Contributed by Columnist Dirk Ellingson
The headline isn’t to suggest I’m against social media. The jury is still out on that. Rather I contend that social media makes us less inclined to participate in the traditional conversation and so we are really being anti-social. Social media strikes me as the quintessential oxymoron. When I see friends and family members pecking away at their phones while I’m attempting to initiate conversation, I’m tempted to repeat the criticism so often directed at me to “Be social.” I don’t because I never liked to hear it either. And they are so tethered to their handheld devices that nothing can tear them away. Certainly nothing as prosaic as an old-fashioned conversation.
I was relatively late to social media, starting a Facebook page in 2015. I left a job knowing I was on the cusp of moving south and realized the only way to keep up with interesting young friends I would no longer be working beside was to stay in touch via the internet. I remember my daughter Claire had something called a Myspace page as a teen. But she used foul language on it and a friend’s grandma suggested her impressionable granddaughter shouldn’t play with Claire. But old wrongs have since been forgiven and Claire’s onetime Myspace friend is now a Facebook friend.
I think the people most addicted to social media are the ones with too many accepted friend requests. The people following too many people. They should winnow the herd. Assessing the quantity of my Facebook friend’s friends (some show total sums, others reveal only mutual friends), I see they range from 4,951 to 34. That high number must be some sort of statistical aberration. That person is far from the worst offender I know who wields a modern phone.
The most blatant social media addict I know for ignoring others while staying glued to the phone ranks fourth among my friends for total number of friends. I can see she recently crested 3,000. Cannon fire could not distract her from scrolling through the machine-gun fire of new posts. I’m older than her but I don’t think I even know 3,000 people.
My friend list holds around 200 people. Many rarely post. Many post updates and witticisms frequently. I can scroll through the latest in minutes. I don’t unfriend the politically offensive. I treasure diversity (and the outright weird) among my social media friends and want to read the posts of people who think differently than me. As long as they’re lucid and witty. I just have to be careful upon what posts I bestow the blue and white thumb-up. Like so as not to offend friends of a different political stripe. Because some are quick to take offense.
If I’m out of town for a few days, I’m okay without checking social media. In order to look at Facebook, I have to fire up the laptop at home. My flip phone lacks internet powers.
I was also relatively late to owning a cellphone. I don’t remember the precise year I starting carrying a portable telephone but I remember how shocked friends were when I didn’t have one. My stepdaughter Amanda expressed the funniest rebuttal to their concerns about my phoneless state when she said, “Well who’d call him!?”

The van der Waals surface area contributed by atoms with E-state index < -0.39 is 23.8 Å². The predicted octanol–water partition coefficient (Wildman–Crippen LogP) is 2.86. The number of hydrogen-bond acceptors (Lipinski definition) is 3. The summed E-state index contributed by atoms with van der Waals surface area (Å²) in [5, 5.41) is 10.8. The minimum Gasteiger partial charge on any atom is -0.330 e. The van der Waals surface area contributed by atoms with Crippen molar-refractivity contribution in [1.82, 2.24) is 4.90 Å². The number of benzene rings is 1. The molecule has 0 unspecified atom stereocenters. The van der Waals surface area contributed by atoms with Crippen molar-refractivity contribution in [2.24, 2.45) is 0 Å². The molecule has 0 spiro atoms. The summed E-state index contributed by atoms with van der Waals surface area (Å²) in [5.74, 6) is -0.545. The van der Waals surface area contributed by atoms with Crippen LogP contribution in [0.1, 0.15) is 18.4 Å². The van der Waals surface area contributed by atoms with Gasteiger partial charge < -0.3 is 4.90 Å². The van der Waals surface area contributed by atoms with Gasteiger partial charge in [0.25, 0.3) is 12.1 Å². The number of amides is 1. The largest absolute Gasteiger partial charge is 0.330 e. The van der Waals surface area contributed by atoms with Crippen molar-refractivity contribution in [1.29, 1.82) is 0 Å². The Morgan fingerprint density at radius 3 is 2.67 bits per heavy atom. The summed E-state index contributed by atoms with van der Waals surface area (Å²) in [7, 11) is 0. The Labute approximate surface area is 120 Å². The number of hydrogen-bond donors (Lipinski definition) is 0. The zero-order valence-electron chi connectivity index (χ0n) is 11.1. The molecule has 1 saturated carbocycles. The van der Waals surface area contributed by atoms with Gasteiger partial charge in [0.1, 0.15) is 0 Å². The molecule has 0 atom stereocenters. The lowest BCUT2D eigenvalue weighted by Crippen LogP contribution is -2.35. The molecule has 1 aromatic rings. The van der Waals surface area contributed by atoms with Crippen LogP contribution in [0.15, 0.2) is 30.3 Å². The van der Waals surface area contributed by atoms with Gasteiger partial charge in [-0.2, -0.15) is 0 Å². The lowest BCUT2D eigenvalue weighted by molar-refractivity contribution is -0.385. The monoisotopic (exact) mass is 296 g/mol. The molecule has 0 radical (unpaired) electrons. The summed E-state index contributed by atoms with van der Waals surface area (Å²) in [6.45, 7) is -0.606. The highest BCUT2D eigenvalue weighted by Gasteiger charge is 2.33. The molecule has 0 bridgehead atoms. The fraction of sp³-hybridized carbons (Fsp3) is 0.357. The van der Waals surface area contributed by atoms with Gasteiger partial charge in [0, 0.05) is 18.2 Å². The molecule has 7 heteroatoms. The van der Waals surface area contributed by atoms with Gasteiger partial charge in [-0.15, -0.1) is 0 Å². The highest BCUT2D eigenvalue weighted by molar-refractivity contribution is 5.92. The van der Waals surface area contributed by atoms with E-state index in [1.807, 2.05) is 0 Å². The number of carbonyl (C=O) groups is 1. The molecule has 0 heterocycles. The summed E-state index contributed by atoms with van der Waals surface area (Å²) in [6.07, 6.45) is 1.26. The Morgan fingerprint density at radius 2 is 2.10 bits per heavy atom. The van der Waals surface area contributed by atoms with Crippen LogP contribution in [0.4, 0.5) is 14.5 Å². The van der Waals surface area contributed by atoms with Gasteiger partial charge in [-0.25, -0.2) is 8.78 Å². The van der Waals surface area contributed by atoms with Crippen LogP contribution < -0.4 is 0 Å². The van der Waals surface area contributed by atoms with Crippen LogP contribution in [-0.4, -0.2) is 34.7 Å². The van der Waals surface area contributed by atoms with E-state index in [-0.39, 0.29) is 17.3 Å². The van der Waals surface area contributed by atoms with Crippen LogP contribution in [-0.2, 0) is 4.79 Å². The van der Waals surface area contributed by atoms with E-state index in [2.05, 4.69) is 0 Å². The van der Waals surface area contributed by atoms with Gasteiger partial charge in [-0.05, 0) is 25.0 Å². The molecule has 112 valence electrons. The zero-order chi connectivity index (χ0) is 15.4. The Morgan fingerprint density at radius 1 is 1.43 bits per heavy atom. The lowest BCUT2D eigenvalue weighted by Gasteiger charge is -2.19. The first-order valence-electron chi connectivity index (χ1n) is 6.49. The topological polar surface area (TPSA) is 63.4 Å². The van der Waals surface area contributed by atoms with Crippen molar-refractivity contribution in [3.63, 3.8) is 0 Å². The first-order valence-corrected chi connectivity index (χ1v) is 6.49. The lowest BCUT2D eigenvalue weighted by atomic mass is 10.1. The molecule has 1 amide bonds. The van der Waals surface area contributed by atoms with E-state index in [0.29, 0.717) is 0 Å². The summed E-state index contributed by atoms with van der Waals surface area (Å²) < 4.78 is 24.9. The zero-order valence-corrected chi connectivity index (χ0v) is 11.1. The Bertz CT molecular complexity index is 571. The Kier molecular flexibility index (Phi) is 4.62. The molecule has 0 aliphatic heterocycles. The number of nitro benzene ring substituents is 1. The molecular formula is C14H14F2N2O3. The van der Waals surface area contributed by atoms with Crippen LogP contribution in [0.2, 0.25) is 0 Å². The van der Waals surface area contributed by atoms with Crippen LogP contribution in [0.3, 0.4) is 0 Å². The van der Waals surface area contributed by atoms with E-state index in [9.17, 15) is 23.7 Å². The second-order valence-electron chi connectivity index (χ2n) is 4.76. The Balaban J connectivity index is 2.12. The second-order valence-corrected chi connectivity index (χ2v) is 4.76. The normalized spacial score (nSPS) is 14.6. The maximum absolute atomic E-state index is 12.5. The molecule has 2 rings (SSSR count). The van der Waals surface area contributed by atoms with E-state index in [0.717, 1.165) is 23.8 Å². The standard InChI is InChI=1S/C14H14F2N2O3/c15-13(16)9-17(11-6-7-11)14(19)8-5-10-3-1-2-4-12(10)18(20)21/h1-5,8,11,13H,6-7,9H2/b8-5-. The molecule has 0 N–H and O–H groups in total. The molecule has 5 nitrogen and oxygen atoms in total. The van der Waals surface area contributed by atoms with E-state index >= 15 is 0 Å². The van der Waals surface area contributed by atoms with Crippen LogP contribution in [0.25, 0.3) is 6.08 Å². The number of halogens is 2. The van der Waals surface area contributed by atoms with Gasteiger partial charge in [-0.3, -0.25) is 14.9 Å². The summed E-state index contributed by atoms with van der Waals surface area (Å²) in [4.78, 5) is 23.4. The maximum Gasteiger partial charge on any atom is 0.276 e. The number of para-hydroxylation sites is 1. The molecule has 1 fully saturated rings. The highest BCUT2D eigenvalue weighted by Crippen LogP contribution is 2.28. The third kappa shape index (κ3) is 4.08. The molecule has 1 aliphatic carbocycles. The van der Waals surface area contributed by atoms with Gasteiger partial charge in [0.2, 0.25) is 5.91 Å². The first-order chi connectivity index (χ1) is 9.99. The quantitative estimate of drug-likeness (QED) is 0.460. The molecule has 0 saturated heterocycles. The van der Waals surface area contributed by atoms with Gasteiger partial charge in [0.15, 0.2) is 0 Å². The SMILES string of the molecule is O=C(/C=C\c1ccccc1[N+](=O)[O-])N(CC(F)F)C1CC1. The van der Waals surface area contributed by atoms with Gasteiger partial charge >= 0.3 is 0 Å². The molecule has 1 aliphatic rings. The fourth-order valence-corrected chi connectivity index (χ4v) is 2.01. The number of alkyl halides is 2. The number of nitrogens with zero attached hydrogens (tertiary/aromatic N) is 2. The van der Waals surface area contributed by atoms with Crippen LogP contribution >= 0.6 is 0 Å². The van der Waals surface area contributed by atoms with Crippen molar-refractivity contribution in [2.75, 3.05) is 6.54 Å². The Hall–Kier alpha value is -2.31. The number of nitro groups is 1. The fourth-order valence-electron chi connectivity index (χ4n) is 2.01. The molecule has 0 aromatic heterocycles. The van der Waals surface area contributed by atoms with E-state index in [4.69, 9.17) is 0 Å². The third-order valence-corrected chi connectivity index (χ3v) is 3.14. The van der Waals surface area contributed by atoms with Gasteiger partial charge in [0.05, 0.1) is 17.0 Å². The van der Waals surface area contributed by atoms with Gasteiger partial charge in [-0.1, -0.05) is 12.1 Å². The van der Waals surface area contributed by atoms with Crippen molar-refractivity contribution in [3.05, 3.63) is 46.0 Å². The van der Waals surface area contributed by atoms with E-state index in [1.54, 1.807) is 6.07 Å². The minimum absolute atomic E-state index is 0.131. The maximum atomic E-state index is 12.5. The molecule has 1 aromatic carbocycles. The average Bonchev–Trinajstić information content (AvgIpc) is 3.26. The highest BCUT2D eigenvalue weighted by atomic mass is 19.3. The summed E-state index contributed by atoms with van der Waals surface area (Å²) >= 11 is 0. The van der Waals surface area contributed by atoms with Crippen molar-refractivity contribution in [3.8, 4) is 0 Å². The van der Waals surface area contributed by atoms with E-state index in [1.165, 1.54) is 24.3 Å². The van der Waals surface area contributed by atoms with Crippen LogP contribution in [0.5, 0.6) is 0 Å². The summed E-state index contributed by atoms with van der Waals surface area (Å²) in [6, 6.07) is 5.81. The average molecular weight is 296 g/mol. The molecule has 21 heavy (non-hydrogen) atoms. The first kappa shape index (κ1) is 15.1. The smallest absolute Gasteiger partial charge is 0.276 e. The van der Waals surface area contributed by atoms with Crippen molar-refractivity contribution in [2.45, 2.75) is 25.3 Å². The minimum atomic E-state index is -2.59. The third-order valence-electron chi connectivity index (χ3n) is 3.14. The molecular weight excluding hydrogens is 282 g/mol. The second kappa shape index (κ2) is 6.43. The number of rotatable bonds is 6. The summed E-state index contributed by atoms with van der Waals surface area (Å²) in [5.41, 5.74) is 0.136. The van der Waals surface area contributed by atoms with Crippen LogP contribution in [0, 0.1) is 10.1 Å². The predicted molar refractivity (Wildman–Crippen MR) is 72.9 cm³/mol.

But the flip phone is cool for its durability, its nostalgic appeal, and its eponymous flip. It’s like a Star Trek communicator. One friend saw me take it out of my pocket and wailed, “Oh Dirk, a flip phone? We need to talk.”
It was several months after I secured my first full-time job in 1984 that I even invested in a landline phone. Just didn’t need one. I rented the back half of a house (I called my residence the half-house but people always misunderstood that I lived in a halfway house) across the street from a pool with a payphone I could use when needed. I was undaunted even though this was around the time payphone fees skyrocketed from a dime per call to a quarter. Yet I could afford the occasional call. Half-house rent was only $140 a month. I had an electric typewriter but no computer.
The pandemic isolation forced us to rely even more on our cellphone lifelines. The oft paraphrased quote of Karl Marx states, “Religion is the opium of the masses.” The full translation reads, “Religion is the sigh of the oppressed creature, the heart of a heartless world, and the soul of soulless conditions. It is the opium of the people.” That’s from the 19th century. You could substitute social media for religion in the 21st. Distraction from our grim existences.
Television was my opiate. Not as much as it used to be but it’s still a challenge. Even if I’m not watching it, so long as the volume is not too loud the background sound doesn’t bother me. But the audio from social media posts is often piercing yelling or grating warbling and always unwelcome. Sometimes multiple people with multiple phones are playing different posts in the same room. Please make it stop. I’m so often forced by others to endure videos that are “hilarious” or “awesome” when they are rarely either that it just makes me want to throw in the towel on showing even courtesy interest.
Most of the local compliments I receive for my column are from people around my age. The demographic getting long in the tooth. Perhaps they too are disheartened by these kids and their phones. Or even our contemporaries and their phones. Perhaps the handheld devices are an escape from the grumpy tirades of we marauding curmudgeons who fondly recall a time when phones were used for talking. It was a poor substitute for chatting in person but could be relied upon if necessary. Say if you were quarantined during a pandemic or something.